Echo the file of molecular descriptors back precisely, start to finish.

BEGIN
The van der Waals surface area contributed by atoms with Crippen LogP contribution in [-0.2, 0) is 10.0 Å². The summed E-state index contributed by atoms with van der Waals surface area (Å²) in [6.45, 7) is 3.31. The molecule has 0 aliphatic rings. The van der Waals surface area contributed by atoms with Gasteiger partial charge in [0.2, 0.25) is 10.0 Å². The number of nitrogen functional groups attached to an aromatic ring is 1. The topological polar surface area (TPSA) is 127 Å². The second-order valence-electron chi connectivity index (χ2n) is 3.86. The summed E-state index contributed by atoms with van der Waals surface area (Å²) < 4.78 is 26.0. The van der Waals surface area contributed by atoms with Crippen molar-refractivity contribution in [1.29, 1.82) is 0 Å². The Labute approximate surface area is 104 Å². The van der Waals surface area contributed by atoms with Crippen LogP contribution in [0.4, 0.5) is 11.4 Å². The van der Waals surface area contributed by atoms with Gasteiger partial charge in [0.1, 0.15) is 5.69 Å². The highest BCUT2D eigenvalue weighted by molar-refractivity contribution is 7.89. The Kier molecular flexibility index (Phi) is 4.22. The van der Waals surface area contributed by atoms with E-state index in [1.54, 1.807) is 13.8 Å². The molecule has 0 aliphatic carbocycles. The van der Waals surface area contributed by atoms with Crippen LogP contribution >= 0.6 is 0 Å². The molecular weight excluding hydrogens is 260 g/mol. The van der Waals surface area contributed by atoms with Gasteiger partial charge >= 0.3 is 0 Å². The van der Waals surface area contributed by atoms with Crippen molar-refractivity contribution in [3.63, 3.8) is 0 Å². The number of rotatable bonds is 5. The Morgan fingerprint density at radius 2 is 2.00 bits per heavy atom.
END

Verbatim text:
The van der Waals surface area contributed by atoms with Crippen LogP contribution in [-0.2, 0) is 10.0 Å². The summed E-state index contributed by atoms with van der Waals surface area (Å²) in [6.45, 7) is 3.31. The molecule has 0 aliphatic rings. The van der Waals surface area contributed by atoms with Gasteiger partial charge in [0.2, 0.25) is 10.0 Å². The number of nitrogen functional groups attached to an aromatic ring is 1. The topological polar surface area (TPSA) is 127 Å². The second-order valence-electron chi connectivity index (χ2n) is 3.86. The summed E-state index contributed by atoms with van der Waals surface area (Å²) < 4.78 is 26.0. The van der Waals surface area contributed by atoms with Crippen molar-refractivity contribution in [1.29, 1.82) is 0 Å². The Labute approximate surface area is 104 Å². The van der Waals surface area contributed by atoms with Crippen LogP contribution in [0.4, 0.5) is 11.4 Å². The van der Waals surface area contributed by atoms with Gasteiger partial charge in [0.1, 0.15) is 5.69 Å². The highest BCUT2D eigenvalue weighted by molar-refractivity contribution is 7.89. The Kier molecular flexibility index (Phi) is 4.22. The van der Waals surface area contributed by atoms with E-state index in [1.54, 1.807) is 13.8 Å². The molecule has 0 aliphatic carbocycles. The van der Waals surface area contributed by atoms with Crippen LogP contribution >= 0.6 is 0 Å². The molecular weight excluding hydrogens is 260 g/mol. The van der Waals surface area contributed by atoms with Gasteiger partial charge >= 0.3 is 0 Å². The van der Waals surface area contributed by atoms with Crippen molar-refractivity contribution in [3.63, 3.8) is 0 Å². The number of rotatable bonds is 5. The Morgan fingerprint density at radius 2 is 2.00 bits per heavy atom.